Researching Costume Jewelry Marks -F   ©1997 to present
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Information & images on RCJ are original works of Illusion Jewels. Written permission is needed to use any of it in any other publication, written or electronic.


F

"F" in a circle -- see Fuller, Geo. H.

F.C.C. see FORSTNER--FORSTNER CHAIN CORP

F & B -- see Foster and Bailey

Fleur-de-lis charm - see Moreland, Debra

Backwards F with R -- see Francesca Romana

Fabiola
        Mark:   Fabiola        Photo courtesy Rita Perloff.
        Mark:   Fabiola     Photo courtesy Barbara Sallen.
        Mark:   Fabiola earring card     Photo courtesy Barbara Sallen.
        "Fabiola name was used between the late 50's to the early 60's based on when this traveling salesman traveled with these samples." -- info from Barbara Sallen.

Fabrik-marke - means trademark

FAC -- see Fifth Avenue Collection

Fahrner, Theodor
        Mark:   Original Farhner 925      Photo courtesy Cathy Gordon.
        Mark:   "TF & Germany      Photo courtesy Cathy Gordon.
        Mark:   Fahrner made some jewelry for Murrle, Bennett and Co. which was signed with both their marks    Courtesy Cathy Gordon
        Mark:   TF 935 Depose     Courtesy Cathy Gordon
        Mark:   TF & 935      Photo courtesy Cathy Gordon.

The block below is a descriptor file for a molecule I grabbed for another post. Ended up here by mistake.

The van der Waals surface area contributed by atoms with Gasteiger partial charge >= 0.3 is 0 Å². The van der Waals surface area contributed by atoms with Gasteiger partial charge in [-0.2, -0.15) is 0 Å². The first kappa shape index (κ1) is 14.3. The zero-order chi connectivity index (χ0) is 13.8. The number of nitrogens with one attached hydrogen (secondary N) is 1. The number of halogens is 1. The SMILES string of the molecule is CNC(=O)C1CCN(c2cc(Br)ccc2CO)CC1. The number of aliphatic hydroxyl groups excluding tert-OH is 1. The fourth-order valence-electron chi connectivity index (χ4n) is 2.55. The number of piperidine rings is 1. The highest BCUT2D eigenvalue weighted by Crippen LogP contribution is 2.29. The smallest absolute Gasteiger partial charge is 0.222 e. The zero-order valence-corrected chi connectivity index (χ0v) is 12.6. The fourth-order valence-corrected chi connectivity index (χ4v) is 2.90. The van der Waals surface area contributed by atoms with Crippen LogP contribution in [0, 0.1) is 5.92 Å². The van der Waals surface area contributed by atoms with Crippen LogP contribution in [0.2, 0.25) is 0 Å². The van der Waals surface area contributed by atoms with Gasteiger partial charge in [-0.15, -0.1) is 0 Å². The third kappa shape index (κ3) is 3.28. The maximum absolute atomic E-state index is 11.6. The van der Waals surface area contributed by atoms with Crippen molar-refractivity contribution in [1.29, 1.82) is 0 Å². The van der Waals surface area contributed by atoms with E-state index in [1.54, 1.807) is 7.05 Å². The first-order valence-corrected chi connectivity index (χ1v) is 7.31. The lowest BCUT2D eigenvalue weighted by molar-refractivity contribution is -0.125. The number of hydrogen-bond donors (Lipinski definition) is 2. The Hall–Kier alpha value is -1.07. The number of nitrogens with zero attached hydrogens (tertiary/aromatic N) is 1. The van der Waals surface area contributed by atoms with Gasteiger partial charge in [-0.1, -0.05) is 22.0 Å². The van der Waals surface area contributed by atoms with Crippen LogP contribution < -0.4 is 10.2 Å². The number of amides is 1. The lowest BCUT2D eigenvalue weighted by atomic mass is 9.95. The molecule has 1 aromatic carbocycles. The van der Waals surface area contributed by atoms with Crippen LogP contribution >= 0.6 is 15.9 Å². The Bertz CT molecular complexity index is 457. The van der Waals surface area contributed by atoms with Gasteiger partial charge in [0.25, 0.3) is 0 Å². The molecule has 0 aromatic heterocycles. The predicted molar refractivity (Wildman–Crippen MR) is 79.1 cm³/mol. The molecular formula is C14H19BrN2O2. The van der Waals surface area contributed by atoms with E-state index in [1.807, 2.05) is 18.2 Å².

Mark:   Fahrner, TF, 925     Courtesy Ron Maranto
        Mark:   TF, 935, Depose, PH (PH for Patriz Huber who designed exclusively for Fahrner from 1901-1902)     Courtesy friend of RCJ
        1883-Theodor Fahrner Jr. took over his father's firm which made rings
        1887-1895: company expanded to making other jewelry
        Appox.: 1900-1919 some designers who worked for the company - Franz Boeres, Rudolf Bosselt, Max Joseph Gradl, Hermann Haussler, Patriz Huber, Georg Kleemann, Ferdinand Morawe and others.
        1901: the TF trademark is introduced
        1919: Theodor Fahrner died and company bought by Gustav Braendle and renamed Gustav Braendle, Theodor Fahrner Nachf.
        1920s-1930s: the Deco style jewelry most often associated with Fahrner is produced
        WWII: jewelry was still produced , although in 1945 the factory was destroyed by a bomb and all archives were lost
        1952: Gustav Braendle died and the firm taken over by his son Herbert.
        1960s: produced modern silver jewelry with stones, "Antique Art" series of gold and silver jewelry with Roman or Egyptian motifs
        1979: Herbert Braendle died and Gustav Braendle, Theodor Fahrner Nachf was dissolved. Most records were destroyed.